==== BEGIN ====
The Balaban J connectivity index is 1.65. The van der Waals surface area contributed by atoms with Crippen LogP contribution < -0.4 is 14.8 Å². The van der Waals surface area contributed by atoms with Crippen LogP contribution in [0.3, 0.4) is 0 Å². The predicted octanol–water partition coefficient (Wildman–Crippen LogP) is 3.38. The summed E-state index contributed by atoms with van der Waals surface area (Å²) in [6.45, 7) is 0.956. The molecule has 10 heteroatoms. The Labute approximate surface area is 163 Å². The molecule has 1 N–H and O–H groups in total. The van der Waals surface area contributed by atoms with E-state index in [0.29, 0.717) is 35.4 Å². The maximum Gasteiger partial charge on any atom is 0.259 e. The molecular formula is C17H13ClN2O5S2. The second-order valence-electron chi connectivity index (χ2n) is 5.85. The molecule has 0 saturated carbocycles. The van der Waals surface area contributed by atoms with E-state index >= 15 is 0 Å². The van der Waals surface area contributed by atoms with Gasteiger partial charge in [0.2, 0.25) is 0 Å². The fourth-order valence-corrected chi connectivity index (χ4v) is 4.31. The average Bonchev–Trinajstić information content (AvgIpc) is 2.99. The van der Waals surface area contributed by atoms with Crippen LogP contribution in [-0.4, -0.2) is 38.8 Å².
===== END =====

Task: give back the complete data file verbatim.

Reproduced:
The Balaban J connectivity index is 1.65. The van der Waals surface area contributed by atoms with Crippen LogP contribution < -0.4 is 14.8 Å². The van der Waals surface area contributed by atoms with Crippen LogP contribution in [0.3, 0.4) is 0 Å². The predicted octanol–water partition coefficient (Wildman–Crippen LogP) is 3.38. The summed E-state index contributed by atoms with van der Waals surface area (Å²) in [6.45, 7) is 0.956. The molecule has 10 heteroatoms. The Labute approximate surface area is 163 Å². The molecule has 1 N–H and O–H groups in total. The van der Waals surface area contributed by atoms with E-state index in [0.29, 0.717) is 35.4 Å². The maximum Gasteiger partial charge on any atom is 0.259 e. The molecular formula is C17H13ClN2O5S2. The second-order valence-electron chi connectivity index (χ2n) is 5.85. The molecule has 0 saturated carbocycles. The van der Waals surface area contributed by atoms with E-state index >= 15 is 0 Å². The van der Waals surface area contributed by atoms with Gasteiger partial charge in [0.2, 0.25) is 0 Å². The fourth-order valence-corrected chi connectivity index (χ4v) is 4.31. The average Bonchev–Trinajstić information content (AvgIpc) is 2.99. The van der Waals surface area contributed by atoms with Crippen LogP contribution in [-0.4, -0.2) is 38.8 Å².